In the US, there are areas afflicted by various levels of gang activity. Many gang members have grown up in these same areas. Many crimes in these areas go unreported or otherwise unsolved. (Think Brownsville / East New York or something.)
The theory underpinning most of these wishes, insofar as these wishes exist and they have a theoretical rather than emotional underpinning, is that there exist a class of offenders who guilty of crimes far in excess of what they have been convicted for, that they have internalized norms condoning things such as violence and theft, and that if released they would continue to pose an ongoing risk to society.
Assuming their original imprisonment to have been the just consequences of one act for which they have been convicted, then the subsequent fantasy imprisonment would be the just consequences of the other acts of which they are (or are forecast to be) equally guilty but for which they have not been convicted.
N.b. The appropriateness and efficacy of these wishes, specific materializations of these wishes, and the way that they interact with other concerns involving the rule of law, the fundamental dignity and rights of Man, and the greater good of society... all of that is not addressed in this post, because the nature of crime and attitudes towards crime in America is a complicated topic and this post is short.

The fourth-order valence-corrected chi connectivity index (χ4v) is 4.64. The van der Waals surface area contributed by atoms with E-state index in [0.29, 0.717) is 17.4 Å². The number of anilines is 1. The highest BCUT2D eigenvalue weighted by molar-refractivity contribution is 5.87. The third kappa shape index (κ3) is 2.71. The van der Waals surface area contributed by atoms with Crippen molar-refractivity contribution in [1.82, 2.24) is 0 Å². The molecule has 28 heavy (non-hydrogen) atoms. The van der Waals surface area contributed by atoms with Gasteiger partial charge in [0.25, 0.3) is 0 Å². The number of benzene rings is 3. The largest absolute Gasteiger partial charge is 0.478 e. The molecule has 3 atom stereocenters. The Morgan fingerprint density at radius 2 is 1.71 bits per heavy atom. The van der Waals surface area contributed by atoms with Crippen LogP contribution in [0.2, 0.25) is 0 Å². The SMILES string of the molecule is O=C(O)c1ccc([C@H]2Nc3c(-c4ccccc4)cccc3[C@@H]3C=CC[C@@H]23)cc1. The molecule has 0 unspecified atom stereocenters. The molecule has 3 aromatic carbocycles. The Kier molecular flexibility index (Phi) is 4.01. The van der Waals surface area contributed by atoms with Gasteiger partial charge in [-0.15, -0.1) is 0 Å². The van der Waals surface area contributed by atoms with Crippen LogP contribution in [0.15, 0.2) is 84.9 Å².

I do believe this. Is claiming I don't believe the thing I just stated I believe some sort of brilliant rhetorical tool? Or are you just an arrogant idiot?
Just look at how the word "thug" is carefully used in rhetoric. The implication is that someone is a criminal simply for being who they are, not because of any particular infraction. Further implied is that people who are "thugs" deserve whatever "punishment" they end up getting, regardless of guilt or even whether they were accused of a crime. The Trayvon Martin controversy brought quite a bit of this to the surface for all to see.
You can find plenty of instances where there was resistance to letting an innocent person out of prison, start by Googling "innocence project".
I think what JackFR is saying you don't believe, is the thing you said "many" people believe, that people are in prison because of an essential quality of badness. Obviously you think it's a widespread belief, JackFR is saying he doesn't hold it, and apparently you don't either, so who are the 'many'?
> I don't believe this -- neither do you. Thus in my strictly scientific sample of people in the United States (n=2), 0% believe that statement.
> I'd ask you to find the name of one person who believes innocent people should be incarcerated.
There are most certainly stigmas in the US about prisoners. There are also stigmas are about certain kind of crimes and that racist and sexist in nature. This is a country in which politicians do not pledge to ensure fairness in the law but to be even harder on criminals.